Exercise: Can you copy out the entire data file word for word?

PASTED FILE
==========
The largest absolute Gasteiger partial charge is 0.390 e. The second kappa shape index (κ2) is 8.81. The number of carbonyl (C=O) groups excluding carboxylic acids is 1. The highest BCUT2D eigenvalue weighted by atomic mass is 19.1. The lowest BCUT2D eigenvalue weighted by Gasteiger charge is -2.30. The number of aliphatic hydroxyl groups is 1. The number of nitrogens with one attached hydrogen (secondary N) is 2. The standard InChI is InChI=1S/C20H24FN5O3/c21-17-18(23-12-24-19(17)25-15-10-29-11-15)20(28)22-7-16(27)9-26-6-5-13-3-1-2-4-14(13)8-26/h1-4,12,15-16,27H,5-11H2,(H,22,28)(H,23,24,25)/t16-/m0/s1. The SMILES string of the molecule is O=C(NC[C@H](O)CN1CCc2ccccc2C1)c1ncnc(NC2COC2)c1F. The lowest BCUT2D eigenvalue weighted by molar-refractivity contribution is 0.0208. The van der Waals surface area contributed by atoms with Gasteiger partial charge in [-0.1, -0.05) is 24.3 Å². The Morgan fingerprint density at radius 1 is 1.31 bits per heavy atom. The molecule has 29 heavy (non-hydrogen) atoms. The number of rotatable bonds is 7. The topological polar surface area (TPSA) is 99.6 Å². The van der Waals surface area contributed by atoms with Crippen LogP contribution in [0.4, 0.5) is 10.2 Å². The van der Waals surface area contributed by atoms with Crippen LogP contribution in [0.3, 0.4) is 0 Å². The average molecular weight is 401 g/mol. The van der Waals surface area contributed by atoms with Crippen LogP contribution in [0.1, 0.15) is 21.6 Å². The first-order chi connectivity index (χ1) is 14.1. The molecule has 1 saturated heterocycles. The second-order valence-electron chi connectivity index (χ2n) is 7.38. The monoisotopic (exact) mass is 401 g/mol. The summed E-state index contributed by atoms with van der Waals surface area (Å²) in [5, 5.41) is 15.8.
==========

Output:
The largest absolute Gasteiger partial charge is 0.390 e. The second kappa shape index (κ2) is 8.81. The number of carbonyl (C=O) groups excluding carboxylic acids is 1. The highest BCUT2D eigenvalue weighted by atomic mass is 19.1. The lowest BCUT2D eigenvalue weighted by Gasteiger charge is -2.30. The number of aliphatic hydroxyl groups is 1. The number of nitrogens with one attached hydrogen (secondary N) is 2. The standard InChI is InChI=1S/C20H24FN5O3/c21-17-18(23-12-24-19(17)25-15-10-29-11-15)20(28)22-7-16(27)9-26-6-5-13-3-1-2-4-14(13)8-26/h1-4,12,15-16,27H,5-11H2,(H,22,28)(H,23,24,25)/t16-/m0/s1. The SMILES string of the molecule is O=C(NC[C@H](O)CN1CCc2ccccc2C1)c1ncnc(NC2COC2)c1F. The lowest BCUT2D eigenvalue weighted by molar-refractivity contribution is 0.0208. The van der Waals surface area contributed by atoms with Gasteiger partial charge in [-0.1, -0.05) is 24.3 Å². The Morgan fingerprint density at radius 1 is 1.31 bits per heavy atom. The molecule has 29 heavy (non-hydrogen) atoms. The number of rotatable bonds is 7. The topological polar surface area (TPSA) is 99.6 Å². The van der Waals surface area contributed by atoms with Crippen LogP contribution in [0.4, 0.5) is 10.2 Å². The van der Waals surface area contributed by atoms with Crippen LogP contribution in [0.3, 0.4) is 0 Å². The average molecular weight is 401 g/mol. The van der Waals surface area contributed by atoms with Crippen LogP contribution in [0.1, 0.15) is 21.6 Å². The first-order chi connectivity index (χ1) is 14.1. The molecule has 1 saturated heterocycles. The second-order valence-electron chi connectivity index (χ2n) is 7.38. The monoisotopic (exact) mass is 401 g/mol. The summed E-state index contributed by atoms with van der Waals surface area (Å²) in [5, 5.41) is 15.8.